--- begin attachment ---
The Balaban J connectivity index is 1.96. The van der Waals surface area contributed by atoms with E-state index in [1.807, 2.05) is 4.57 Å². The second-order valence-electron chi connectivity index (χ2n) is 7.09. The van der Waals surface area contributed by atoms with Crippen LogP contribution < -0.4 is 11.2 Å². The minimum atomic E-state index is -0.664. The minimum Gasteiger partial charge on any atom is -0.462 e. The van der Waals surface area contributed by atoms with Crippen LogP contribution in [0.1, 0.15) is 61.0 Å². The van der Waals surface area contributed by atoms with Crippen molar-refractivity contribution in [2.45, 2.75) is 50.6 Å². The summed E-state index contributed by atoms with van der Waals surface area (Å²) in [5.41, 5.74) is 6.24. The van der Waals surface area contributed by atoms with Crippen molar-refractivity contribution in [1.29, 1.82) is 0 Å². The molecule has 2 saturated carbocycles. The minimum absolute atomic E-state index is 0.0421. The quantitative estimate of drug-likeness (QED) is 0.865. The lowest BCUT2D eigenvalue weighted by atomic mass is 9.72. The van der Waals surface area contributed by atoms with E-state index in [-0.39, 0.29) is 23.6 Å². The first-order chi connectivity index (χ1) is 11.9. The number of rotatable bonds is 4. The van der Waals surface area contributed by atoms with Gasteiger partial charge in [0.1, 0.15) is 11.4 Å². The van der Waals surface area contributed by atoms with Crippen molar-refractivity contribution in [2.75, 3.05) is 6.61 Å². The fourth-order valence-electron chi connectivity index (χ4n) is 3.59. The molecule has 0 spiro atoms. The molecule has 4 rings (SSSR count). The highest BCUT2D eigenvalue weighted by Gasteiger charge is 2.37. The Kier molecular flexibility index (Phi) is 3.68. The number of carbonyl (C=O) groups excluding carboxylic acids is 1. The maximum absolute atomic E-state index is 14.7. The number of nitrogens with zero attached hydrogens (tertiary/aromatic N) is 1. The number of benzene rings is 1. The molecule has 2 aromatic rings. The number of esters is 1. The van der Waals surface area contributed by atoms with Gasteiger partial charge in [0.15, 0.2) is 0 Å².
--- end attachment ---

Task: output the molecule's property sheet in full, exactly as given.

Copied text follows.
The Balaban J connectivity index is 1.96. The van der Waals surface area contributed by atoms with E-state index in [1.807, 2.05) is 4.57 Å². The second-order valence-electron chi connectivity index (χ2n) is 7.09. The van der Waals surface area contributed by atoms with Crippen LogP contribution < -0.4 is 11.2 Å². The minimum atomic E-state index is -0.664. The minimum Gasteiger partial charge on any atom is -0.462 e. The van der Waals surface area contributed by atoms with Crippen LogP contribution in [0.1, 0.15) is 61.0 Å². The van der Waals surface area contributed by atoms with Crippen molar-refractivity contribution in [2.45, 2.75) is 50.6 Å². The summed E-state index contributed by atoms with van der Waals surface area (Å²) in [5.41, 5.74) is 6.24. The van der Waals surface area contributed by atoms with Crippen molar-refractivity contribution in [1.29, 1.82) is 0 Å². The molecule has 2 saturated carbocycles. The minimum absolute atomic E-state index is 0.0421. The quantitative estimate of drug-likeness (QED) is 0.865. The lowest BCUT2D eigenvalue weighted by atomic mass is 9.72. The van der Waals surface area contributed by atoms with E-state index in [-0.39, 0.29) is 23.6 Å². The first-order chi connectivity index (χ1) is 11.9. The number of rotatable bonds is 4. The van der Waals surface area contributed by atoms with Gasteiger partial charge in [0.1, 0.15) is 11.4 Å². The van der Waals surface area contributed by atoms with Crippen molar-refractivity contribution in [2.75, 3.05) is 6.61 Å². The fourth-order valence-electron chi connectivity index (χ4n) is 3.59. The molecule has 0 spiro atoms. The molecule has 4 rings (SSSR count). The highest BCUT2D eigenvalue weighted by Gasteiger charge is 2.37. The Kier molecular flexibility index (Phi) is 3.68. The number of carbonyl (C=O) groups excluding carboxylic acids is 1. The maximum absolute atomic E-state index is 14.7. The number of nitrogens with zero attached hydrogens (tertiary/aromatic N) is 1. The number of benzene rings is 1. The molecule has 2 aromatic rings. The number of esters is 1. The van der Waals surface area contributed by atoms with Gasteiger partial charge in [0.15, 0.2) is 0 Å².